Mansoor Adayfi knew next to nothing about Serbia when a delegation from its government came to visit him in 2016 in his 14th year in the prison at Guantanamo Bay. The only thing Adayfi did know was that Serbian forces had massacred Bosnian Muslims in the Balkan wars of the 1990s. All of the prisoners set for release from Guantanamo that year knew this part of the history Adayfi said and noone wanted to go to Serbia.
By that point Adayfi had been in Guantanamo all his adult life picked up in Afghanistan aged 19 and held without charge until he was 32. The previous year the US had officially downgraded its assessment of him to acknowledge that it was unclear whether he had ever been connected to alQaeda and he had been cleared for release under a complex system of classified deals to resettle detainees abroad.
Adayfi wanted to go to Qatar where he had family or to Oman which had gained a reputation at Guantanamo for treating former detainees well. But when the time came for his delegation meeting in the designated room in Camp Six Adayfi found a Serbian team waiting for him. He listened to them he said then gave them a polite no. I told them thank you very much but I know the history. According to Adayfi the head of the delegation assured him that Muslims were welcome in Serbia. The government was going to treat him like a citizen they said help him finish his education give him financial assistance and arrange for a passport and ID. They were going to help him start over.
After the meeting Adayfi told the US officials at Guantanamo that he did not want to go. But they were frank about the extent of his influence on the process he said.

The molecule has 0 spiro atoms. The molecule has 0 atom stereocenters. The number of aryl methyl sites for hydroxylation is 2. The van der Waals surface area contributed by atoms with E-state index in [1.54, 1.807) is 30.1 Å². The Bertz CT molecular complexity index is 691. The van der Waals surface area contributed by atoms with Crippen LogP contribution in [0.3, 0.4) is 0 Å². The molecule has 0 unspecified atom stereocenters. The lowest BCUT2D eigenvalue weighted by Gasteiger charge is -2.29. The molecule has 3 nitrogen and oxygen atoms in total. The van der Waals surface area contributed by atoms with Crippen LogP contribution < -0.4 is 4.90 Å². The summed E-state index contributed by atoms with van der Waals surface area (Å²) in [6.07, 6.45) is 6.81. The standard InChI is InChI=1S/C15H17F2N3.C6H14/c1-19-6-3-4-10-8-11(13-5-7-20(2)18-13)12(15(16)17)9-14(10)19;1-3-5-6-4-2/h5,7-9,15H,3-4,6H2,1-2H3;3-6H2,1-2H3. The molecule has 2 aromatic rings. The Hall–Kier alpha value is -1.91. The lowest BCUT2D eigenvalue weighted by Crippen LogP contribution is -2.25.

A state department envoy came to see me after the delegation meeting and she said Mansoor you have no choice. You are going to Serbia. Adayfi is 39 charismatic and quick to smile with a childlike quality he attributes to being locked away at the moment he was becoming an adult. His long journey to Belgrade began in Yemen where he grew up in a rural village without running water or electricity.
As a teenager he moved to the capital Sanaa to finish school and study computer science. According to his account he travelled to Afghanistan in 2001 for an assignment as a research assistant arranged by an educational institute in Sanaa.
Four months after Adayfi arrived the US invaded Afghanistan and began hunting for members of alQaeda. Leaflets were dropped from planes promising large cash rewards for turning people in. Adayfi says the car he was travelling in in northern Afghanistan was ambushed by militants just days before he was due to return to Yemen and he was taken captive and handed to the US.
Adayfis first stop was an American black site where he says he was stripped naked beaten interrogated and accused of being an Egyptian alQaeda commander. From there he was flown hooded and shackled to Guantanamo Bay. His 14 years in the notorious prison are recounted in Dont Forget Us Here a memoir published late last year. It chronicles torture psychological abuse and the death of his brother and sister while he was incarcerated. He taught himself English from scratch in the camp as well as some computer science and business theory.
But the story ends shortly after his release as he lands in Belgrade in the dark one night in July 2016 and is taken by the secret service to a small apartment in the city centre where he later found surveillance cameras he said. Adayfi stayed awake that first night wondering what lay ahead of him. I was exhausted but I couldnt sleep hungry but I couldnt eat he said sitting in his current Belgrade apartment late one night in February. There was loneliness in Guantanamo but this was a new kind he said.
What came next is what Adayfi calls Guantanamo 2.0 an isolated and restricted existence in Serbia which he is not allowed to leave and where he says he is followed by police who warn off anyone he tries to befriend. Half a dozen former Guantanamo detainees across different countries all released without charge described similar experiences lives in limbo limited by a lack of documents police interference and travel restrictions that confine them to a country or even a single city making it hard to find work visit family or form relationships. Welcome to our life Adayfi said. This is life after Guantanamo.